Further along the sea front than we ventured the famous Budleigh Salterton Pebble Beds occur. The pebbles, composed of hard quartzite, were originally formed and carried in a river that flowed into the Triassic desert. During the course of the last few thousand years the pebbles have been gradually eroded from today's cliffs and form most of the beach at Budleigh Salterton. The pebbles are found all along the south coast as they have been transported to other areas by the sea.

Whenever I see a wall I have to see what I can find growing there :)

The Fairlynch Museum and Art Centre was superb with displays on geology, smuggling, Sir Walter Raleigh, local history, lacemaking and exhibitions on the Art of Joyce Dennys. The building where the museum is housed was built in 1811 for ship owner Matthew Lee Yeates and was originally called Primrose Cottage.

D's take on Budleigh Salterton

Unlike my Fat-thighed Beetle photos, this one taken with the Canon is uncropped.

D taking a photo of me taking a photo of my ice-cream.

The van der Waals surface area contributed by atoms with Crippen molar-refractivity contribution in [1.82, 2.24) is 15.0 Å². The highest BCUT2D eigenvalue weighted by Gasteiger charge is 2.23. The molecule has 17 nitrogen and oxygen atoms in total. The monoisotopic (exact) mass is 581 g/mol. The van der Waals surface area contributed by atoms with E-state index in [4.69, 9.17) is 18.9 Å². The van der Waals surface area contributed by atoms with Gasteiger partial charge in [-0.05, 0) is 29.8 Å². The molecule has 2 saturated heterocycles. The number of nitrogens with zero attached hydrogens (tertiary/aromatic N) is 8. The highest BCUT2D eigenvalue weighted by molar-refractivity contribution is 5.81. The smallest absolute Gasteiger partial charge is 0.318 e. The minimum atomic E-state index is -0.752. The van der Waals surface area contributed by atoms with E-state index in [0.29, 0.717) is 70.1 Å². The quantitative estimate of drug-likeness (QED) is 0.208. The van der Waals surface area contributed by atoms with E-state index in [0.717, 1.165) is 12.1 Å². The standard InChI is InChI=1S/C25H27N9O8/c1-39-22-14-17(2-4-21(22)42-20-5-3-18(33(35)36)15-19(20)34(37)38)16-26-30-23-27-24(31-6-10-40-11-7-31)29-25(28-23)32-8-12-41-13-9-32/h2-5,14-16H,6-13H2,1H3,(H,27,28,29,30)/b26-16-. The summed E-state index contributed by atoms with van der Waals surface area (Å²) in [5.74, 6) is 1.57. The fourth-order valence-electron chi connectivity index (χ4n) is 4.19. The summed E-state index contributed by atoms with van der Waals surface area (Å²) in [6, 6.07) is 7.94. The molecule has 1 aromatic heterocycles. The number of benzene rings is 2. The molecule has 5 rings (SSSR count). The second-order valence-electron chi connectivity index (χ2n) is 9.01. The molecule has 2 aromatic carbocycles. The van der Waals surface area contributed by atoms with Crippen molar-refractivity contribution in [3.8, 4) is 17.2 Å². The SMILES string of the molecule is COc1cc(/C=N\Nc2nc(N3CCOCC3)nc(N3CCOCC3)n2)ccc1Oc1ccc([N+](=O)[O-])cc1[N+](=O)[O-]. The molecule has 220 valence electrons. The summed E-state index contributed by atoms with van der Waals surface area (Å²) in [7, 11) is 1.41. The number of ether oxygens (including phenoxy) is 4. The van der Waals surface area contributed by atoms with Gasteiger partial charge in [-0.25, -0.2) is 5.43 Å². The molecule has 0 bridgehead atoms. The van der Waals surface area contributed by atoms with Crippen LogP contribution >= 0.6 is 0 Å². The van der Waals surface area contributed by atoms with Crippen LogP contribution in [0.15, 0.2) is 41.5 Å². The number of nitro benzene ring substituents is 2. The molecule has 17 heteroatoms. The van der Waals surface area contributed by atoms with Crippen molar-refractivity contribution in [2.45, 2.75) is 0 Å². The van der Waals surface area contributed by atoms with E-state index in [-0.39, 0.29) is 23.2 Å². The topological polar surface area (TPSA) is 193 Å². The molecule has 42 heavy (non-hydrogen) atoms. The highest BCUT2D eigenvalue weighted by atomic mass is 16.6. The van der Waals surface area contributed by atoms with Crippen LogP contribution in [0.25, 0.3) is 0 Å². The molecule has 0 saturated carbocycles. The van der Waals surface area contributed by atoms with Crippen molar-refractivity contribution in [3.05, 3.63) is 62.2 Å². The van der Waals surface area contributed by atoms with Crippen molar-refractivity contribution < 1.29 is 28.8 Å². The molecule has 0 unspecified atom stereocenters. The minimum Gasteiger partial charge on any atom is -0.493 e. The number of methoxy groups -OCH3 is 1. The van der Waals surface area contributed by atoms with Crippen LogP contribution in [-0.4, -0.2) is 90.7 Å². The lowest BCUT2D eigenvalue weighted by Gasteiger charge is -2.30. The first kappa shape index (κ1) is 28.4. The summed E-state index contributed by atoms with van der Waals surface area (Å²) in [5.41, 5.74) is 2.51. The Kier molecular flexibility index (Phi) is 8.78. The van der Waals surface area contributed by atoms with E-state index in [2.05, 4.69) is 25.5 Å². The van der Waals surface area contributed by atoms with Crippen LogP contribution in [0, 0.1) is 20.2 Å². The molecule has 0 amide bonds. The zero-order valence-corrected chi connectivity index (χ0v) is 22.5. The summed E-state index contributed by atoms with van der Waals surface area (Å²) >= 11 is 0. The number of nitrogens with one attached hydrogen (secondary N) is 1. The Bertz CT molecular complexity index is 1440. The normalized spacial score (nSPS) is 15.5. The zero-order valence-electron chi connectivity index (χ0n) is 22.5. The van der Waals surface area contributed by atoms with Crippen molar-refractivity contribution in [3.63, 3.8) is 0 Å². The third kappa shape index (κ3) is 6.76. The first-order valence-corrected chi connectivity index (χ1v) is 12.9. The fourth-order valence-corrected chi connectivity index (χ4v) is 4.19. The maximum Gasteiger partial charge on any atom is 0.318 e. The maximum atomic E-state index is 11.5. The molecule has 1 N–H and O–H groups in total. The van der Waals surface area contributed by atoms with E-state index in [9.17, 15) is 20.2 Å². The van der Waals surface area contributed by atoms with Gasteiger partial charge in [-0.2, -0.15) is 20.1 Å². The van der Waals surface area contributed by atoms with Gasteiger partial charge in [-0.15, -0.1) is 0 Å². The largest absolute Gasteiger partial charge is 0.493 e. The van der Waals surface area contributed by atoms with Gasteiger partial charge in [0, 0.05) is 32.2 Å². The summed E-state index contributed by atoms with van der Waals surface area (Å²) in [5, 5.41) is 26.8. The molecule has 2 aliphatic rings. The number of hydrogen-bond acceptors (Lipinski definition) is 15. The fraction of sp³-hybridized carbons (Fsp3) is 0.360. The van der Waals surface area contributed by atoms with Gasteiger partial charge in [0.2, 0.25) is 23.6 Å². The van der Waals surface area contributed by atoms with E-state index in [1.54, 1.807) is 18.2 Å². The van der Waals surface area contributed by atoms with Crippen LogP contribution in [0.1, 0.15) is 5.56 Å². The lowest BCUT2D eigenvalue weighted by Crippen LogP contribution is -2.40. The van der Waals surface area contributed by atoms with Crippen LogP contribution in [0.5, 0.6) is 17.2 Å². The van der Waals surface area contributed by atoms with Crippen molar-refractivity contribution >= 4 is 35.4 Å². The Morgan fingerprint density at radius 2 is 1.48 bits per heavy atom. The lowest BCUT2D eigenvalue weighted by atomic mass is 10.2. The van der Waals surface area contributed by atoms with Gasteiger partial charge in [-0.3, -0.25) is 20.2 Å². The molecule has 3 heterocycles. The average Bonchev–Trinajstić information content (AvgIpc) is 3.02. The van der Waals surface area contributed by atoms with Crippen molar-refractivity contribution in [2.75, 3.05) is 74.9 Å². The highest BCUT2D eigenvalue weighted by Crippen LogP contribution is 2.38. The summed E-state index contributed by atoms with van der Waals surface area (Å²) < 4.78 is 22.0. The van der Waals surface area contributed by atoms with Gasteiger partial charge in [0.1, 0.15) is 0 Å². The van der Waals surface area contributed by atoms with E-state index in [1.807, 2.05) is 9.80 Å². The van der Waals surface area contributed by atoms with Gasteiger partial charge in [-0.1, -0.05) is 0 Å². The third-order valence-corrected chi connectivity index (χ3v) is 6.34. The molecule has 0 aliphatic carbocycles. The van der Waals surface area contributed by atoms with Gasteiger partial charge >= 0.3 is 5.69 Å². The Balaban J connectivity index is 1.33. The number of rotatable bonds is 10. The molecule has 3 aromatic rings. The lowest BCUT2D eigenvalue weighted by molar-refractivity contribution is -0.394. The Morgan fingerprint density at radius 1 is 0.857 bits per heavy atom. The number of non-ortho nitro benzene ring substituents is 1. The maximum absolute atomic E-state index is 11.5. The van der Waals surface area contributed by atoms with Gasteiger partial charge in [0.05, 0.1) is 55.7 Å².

A few from the Museum - I do wish we could have had more time there as there was much to see.

In the Tourist Information Centre I had picked up a leaflet on the Lower Otter Riverside Walk at the mouth of the Otter Estuary and I was hoping we could pay the nature reserve a visit. But this was a family holiday and I was out-numbered as everyone wanted to return to visit the village of Otterton we had driven through on the way.

It was only when I got home and read the booklet on Budleigh Salterton I had picked up that I saw the headline "We have Beavers in Budleigh". Some of you will know that beavers have been living on the River Otter since 2007. No-one knows where they came from but when they started to breed the Government initially planned to remove them from the river (no comment!!!!!!) but, following a local campaign, and once they were proved to be fit and healthy Devon Wildlife Trust was given a licence to re-release them. I suspect The Riverside Walk we didn't go on may have been the best chance to have seen beavers during the holiday.

I'll do a short post on Otterton and the church tomorrow - I think I have uploaded more than enough photos for one post!!!